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George Mitchell spoke to Congress today. In his discussion, he opened by stating the serious risks posed by steroid usage by professional athletes. Professional sports stars’ usage of steroids as enabling agents for success have ultimately encouraged young people to use them, as they look up to successful athletes. Mitchell noted that a higher risk for severe injury exists for young adults using steroids than older people. Reports estimate that between two and six percent of high school students use steroids.
Mitchell noted that MLB has had a slow response to combating steroids and initial methods to stopping their usage have proven ineffective. Until 2002, MLB had opposed using random and mandatory testing of players.
Mitchell further stressed that players who used steroids/HGH violated federal law and MLB policy. Such players violated the rules and tried to gain an unfair disadvantage prompting other law-abiding and rule-abiding players to try and use performance enhancing drugs to gain a competitive advantage (or a normalized “advantage” if steroid usage was rampant).
Mitchell stated that steroid abusers “did not act in a vacuum,” however, and that all members of MLB are in someway at fault: a “collective failure.” MLB’s environment fostered widespread illegal use of performance enhancing substances. New measures must be taken, people can’t be “chained to the past;” they can’t go out to find the “name of every player who used performance enhancing substances.” Mitchell admits his findings are not totally conclusive; more violations have likely occurred that are not included in his report. Other facilities such as “rejuvenation centers” have been known to provide players with substances of “doubtful validity.”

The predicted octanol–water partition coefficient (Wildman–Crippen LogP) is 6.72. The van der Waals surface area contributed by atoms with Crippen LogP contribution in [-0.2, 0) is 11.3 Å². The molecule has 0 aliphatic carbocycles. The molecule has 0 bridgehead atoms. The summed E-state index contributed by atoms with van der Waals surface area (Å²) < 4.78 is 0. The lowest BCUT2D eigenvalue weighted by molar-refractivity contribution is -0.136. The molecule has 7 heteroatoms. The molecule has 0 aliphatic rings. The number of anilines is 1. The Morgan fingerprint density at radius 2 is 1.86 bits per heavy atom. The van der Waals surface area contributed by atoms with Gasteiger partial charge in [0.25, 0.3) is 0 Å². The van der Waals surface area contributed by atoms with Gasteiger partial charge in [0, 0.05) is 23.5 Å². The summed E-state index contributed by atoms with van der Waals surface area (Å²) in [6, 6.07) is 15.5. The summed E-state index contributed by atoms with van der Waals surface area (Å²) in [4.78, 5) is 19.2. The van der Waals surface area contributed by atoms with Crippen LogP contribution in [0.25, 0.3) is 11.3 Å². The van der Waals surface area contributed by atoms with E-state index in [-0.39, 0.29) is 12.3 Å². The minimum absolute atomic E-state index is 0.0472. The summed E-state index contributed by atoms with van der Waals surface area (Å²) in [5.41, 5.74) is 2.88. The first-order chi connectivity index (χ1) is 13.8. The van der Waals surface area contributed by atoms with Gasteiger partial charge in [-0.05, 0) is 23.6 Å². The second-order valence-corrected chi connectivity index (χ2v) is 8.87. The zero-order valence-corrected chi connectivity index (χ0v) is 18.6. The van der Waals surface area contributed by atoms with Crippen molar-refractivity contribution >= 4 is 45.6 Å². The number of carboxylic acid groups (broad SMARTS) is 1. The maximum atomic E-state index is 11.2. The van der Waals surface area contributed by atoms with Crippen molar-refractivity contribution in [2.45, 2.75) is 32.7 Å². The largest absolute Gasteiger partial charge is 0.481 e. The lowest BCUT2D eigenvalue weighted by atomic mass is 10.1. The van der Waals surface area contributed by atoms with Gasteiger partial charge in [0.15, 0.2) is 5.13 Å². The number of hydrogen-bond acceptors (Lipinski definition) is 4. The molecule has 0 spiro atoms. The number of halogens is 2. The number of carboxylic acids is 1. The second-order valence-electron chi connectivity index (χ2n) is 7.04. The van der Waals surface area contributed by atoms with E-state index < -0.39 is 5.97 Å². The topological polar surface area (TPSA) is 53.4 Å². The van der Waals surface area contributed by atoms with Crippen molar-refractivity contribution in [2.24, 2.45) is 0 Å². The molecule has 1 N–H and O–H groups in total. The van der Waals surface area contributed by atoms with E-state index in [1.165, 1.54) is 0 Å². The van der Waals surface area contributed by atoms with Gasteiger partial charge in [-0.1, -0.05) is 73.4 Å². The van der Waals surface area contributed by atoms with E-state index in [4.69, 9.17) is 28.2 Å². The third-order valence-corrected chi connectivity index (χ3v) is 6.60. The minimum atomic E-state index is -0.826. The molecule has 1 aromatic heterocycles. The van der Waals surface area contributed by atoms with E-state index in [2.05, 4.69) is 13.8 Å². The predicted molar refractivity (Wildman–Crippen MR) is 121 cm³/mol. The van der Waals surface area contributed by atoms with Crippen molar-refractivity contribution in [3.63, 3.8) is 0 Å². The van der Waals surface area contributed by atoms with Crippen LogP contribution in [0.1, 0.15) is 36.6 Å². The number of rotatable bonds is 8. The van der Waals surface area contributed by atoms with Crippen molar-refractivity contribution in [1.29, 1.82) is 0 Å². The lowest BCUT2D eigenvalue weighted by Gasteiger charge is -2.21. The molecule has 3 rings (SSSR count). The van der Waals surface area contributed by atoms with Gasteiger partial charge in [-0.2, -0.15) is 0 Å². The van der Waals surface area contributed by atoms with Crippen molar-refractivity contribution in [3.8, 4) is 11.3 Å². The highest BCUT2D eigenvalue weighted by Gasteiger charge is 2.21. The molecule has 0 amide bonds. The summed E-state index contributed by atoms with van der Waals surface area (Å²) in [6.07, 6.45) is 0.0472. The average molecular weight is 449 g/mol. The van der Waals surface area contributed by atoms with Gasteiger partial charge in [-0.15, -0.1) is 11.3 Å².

Mitchell states that now is the time to look to the future. MLB has a difficult task ahead; they must use a well-planned and well-executed strategy to end steroid/HGH usage in professional baseball. He notes that the adoptions of the steps in his report are a start to making this a reality, but cautions any changes are subject to the rules of collective bargaining agreements.
Mitchell outlined the three areas of improvement he noted his report:
Mitchell concluded by leaving the issue to the commissioner, players, and clubs as to how they will proceed.
Next, we’ll discuss the question and answer session between Congress and George Mitchell, with some excellent questions and surprising answers.
Tags: Mitchell Report